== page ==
Săo Paulo-Campinas (Anhanguera Highway) was opened in 1953 and Castello Branco Expressway (the first Brazilian "Class-Zero" Highway), in 1968. Via Dutra, the main road between Rio and Săo Paulo, was inaugurated in January 1951, but was became a true highway in 1996, after privatization (before, Via Dutra received the second way in 1958-1967, but It was as an aveune than a true motorway).
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Old May 15th, 2012, 08:45 PM   #125
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South African Motorways

The first motorway opened in South Africa was the Ben Schoeman Highway between Johannesburg and Pretoria in April 1968. The middle section (N1) from Buccleuch to Brakfontein Interchange has been upgraded twice, whilst the southern section (M1) has been upgraded once.

At this time three other freeways were close to being completed, as can be judged by the dates found on their bridges, i.e. N4 Pretoria to Middelburg, the R24 from Johannesburg to the Airport, and the R22 from Johannesburg to north of Springs. The R22 was later extended to Witbank.

The N2 from Cape Town to Somerset West (ending near Firgrove) and the N9 as it was then, now N1, to Paarl could predate the Ben Schoeman but I cannot find their opening dates.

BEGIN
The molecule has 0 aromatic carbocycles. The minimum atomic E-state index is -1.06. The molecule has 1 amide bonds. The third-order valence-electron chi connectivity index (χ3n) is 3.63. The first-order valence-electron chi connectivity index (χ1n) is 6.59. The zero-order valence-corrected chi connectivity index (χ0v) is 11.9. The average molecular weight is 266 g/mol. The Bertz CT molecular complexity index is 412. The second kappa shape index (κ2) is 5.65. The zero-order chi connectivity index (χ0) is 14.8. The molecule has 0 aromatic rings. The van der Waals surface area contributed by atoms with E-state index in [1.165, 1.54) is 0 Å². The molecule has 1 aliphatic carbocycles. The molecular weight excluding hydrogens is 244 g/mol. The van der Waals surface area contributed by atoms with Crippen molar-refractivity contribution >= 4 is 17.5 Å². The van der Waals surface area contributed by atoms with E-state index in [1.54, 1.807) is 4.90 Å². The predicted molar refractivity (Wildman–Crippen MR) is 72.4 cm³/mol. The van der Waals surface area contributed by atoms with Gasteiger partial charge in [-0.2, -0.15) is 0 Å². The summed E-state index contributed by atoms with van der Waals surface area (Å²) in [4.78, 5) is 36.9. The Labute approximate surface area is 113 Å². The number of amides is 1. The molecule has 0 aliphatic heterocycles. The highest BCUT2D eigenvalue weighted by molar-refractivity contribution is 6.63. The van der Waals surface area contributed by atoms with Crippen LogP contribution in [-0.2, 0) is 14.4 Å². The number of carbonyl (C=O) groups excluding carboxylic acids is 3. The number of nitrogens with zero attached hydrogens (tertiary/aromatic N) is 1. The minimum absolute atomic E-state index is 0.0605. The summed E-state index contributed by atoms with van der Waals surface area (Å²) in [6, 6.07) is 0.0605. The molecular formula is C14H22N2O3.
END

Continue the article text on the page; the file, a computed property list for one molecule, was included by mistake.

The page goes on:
The N4 from Witbank to Middleburg, and the N2 section to the west of Somerset West were both built using concrete.
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Old September 1st, 2012, 05:26 PM   #126
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A tv report abouth the 80th birthday of the first German motorway

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Old September 16th, 2012, 12:43 AM   #127
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Originally Posted by martinsa View Post
The first motorway opened in South Africa was the Ben Schoeman Highway between Johannesburg and Pretoria in April 1968. The middle section (N1) from Buccleuch to Brakfontein Interchange has been upgraded twice, whilst the southern section (M1) has been upgraded once.

At this time three other freeways were close to being completed, as can be judged by the dates found on their bridges, i.e. N4 Pretoria to Middelburg, the R24 from Johannesburg to the Airport, and the R22 from Johannesburg to north of Springs. The R22 was later extended to Witbank.